Teachers’ and students’ perspectives on the extent to which assistive technology maximises independence
Subjectsspecial educational needs
Subject Categories::X300 Academic studies in Education
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AbstractAssistive Technologies (ATs) are extensively used and integrated into society, mainstream and specialist education settings, more so with students who have learning disabilities. Everyone has a perspective on the extent to which these devices provide students with disabilities and specifically in this case study, students with visual impairments (VI) independence during their education. This case study indicates the importance of researching emerging technologies within specialist education such as tablets, multiple forms of braille, and screen readers, while utilising a constructivist paradigm to undertake the mixed methods research. This study triangulates through the use of qualitative and quantitative research tools to discover mixed views on the extent to which AT promotes the independence of students with vision impairment, ultimately discovering the extent is somewhat individualised to each and every student. This study was conducted in an English, special-mainstream partnership further education college. Four students and five teaching staff members were interviewed, alongside five classroom observations of each staff member interviewed. The foci of this article are teacher and student perspectives on the extent to which ATs provide students with VIs independence in their learning, and if ATs play a crucial role in these students’ educations. The findings revealed largely positive views surrounding ATs potential for students with VI. The extent to which the students benefit from these advantages is dependent on the individual. The students focused much of their attention on their personal feelings towards using technology, whereas the teachers elaborated on their feelings and went into detail about particular students’ successes and pitfalls when using ATs. As technology is constantly changing, the participants expressed their concerns for keeping up to date. Recommendations for further research include a longitudinal study at the college where this research took place to discover whether partnership further education facilitates inclusion.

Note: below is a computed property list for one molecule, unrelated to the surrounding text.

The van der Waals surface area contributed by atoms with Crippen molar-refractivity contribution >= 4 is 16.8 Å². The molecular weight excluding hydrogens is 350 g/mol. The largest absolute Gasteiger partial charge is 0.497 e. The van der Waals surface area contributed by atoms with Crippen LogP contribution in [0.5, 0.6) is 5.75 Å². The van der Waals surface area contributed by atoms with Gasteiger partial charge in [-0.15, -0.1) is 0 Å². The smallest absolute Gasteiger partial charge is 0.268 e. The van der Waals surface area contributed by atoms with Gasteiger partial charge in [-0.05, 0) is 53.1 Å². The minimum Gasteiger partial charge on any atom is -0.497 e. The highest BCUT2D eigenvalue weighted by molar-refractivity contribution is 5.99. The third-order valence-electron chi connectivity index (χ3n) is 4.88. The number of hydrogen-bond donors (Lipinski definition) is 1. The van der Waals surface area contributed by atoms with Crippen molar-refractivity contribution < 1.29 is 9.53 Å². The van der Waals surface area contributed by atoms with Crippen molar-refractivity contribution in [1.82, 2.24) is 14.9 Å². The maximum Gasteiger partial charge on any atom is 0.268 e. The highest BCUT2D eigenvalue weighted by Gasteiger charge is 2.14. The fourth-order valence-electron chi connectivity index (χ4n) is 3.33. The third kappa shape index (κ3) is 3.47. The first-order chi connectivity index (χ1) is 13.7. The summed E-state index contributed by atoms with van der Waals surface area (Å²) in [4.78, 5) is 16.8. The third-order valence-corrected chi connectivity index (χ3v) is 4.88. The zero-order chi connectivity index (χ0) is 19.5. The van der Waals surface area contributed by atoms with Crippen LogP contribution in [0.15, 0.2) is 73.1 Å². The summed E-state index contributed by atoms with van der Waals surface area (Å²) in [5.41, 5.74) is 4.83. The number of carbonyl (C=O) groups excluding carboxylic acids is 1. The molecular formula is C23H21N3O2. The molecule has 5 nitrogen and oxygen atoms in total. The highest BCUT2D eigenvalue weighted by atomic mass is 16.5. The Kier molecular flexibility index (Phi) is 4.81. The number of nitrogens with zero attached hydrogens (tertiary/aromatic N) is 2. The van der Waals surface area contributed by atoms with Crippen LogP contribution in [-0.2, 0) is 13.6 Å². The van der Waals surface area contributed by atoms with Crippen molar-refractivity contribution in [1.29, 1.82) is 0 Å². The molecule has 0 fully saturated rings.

CitationLoveys M, Butler C (2023) 'Teachers’ and students’ perspectives on the extent to which assistive technology maximises independence', British Journal of Visual Impairment, (), pp.-.
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